Although Japan early constituted a nation-state, conscious awareness of this on the part of the Japanese people came late. Until Japan was forced to open its doors in 1854, the average Japanese regarded his or her microcosmos as the universe. Although Japan had attained a high degree of social integration, unification as a national society came about only through industrialization, a process that began with the forced opening of the country. The 200 or more years that preceded the opening and the provincial mentality of this period, as well as the power structure established on the basis of this mentality, will be discussed in this section in the many diverse ways they apply to technology in the 1980s.
Japan moved from its feudal system, made complete with the closing of the country, to a state following the historical model formulated by European historians. In nominal terms, however, power and authority existed collaterally. The new government had achieved the unity of a nation-state, but in its tenth year (1877), the country was hit with a civil war. This furthered the economic confusion that had existed since the opening and confronted the newly born state with a threat to its existence.
Colonization was another serious threat. Foreign armed forces were permanently stationed at Yokohama; facilities were provided at the expense of the Japanese government, and extrateritoriality was granted. The new government even mortgaged the Yokohama Customs House to repay a loan it had inherited from the old shogunate government. As a result, there was no customs autonomy.
To maintain political independence, the new government had to repay its foreign debts. This made economic development essential, and the only available option was the introduction of European technology to incite an industrial revolution. Herein lies the relevance of the Japanese experience to development.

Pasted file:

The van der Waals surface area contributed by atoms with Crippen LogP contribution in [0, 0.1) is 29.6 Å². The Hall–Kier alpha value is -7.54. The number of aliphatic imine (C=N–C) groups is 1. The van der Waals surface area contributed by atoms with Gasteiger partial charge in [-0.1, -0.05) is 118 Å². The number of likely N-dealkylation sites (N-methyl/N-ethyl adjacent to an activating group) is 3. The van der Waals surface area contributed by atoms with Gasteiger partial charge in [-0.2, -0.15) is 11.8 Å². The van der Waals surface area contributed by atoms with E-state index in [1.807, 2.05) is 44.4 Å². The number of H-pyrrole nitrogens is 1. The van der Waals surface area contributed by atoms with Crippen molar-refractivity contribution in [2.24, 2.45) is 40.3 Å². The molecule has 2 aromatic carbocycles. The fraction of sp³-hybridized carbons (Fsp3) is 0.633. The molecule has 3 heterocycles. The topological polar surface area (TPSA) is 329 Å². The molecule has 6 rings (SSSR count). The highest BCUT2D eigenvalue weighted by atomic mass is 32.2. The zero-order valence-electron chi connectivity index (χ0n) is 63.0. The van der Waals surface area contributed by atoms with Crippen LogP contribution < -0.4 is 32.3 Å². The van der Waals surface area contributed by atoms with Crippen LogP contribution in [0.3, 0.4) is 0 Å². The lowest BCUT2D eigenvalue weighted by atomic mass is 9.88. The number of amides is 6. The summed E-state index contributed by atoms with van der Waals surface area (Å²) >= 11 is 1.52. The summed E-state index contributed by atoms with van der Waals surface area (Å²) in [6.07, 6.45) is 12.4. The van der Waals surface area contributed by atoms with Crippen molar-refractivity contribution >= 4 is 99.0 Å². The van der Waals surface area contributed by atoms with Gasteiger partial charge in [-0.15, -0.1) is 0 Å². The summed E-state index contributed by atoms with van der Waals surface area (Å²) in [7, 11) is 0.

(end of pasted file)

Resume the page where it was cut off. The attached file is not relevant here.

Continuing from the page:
In Japanese academia, modern Japan has not been examined in terms of third world development; it has been directly compared with only other advanced countries and not with those in Asia, Africa, and Latin America.
The conditions for international co-operation were not as well established when Japan began its development as they are today, and Japan had no neighboring countries with which to co-operate. China's defeat in the Opium War frightened Japan's intellectual class; China had always been respected in Japan as a political and economic model, and this turn of events thus forced a reassessment.
Japan attempted negotiations with the Li dynasty of Korea so that it might cope in alliance with the new international environment, but Korea refused to open its doors. In an unexpected response, it even asked Japan to regard Korea as a superior nation, and the negotiations failed. Japan was thus isolated in the Far East and was put in the position of having to modernize on its own. Consequently, attempts at development were impetuous and met with a series of failures.
The technology transfers to Japan fell short of their goals because of shortsightedness and naively. The lesson sorely learned was that future transfers had to be made selectively. So after several overly ambitious and optimistic experiments, technology transfer was re-initiated on a scale that was more realistic and rational.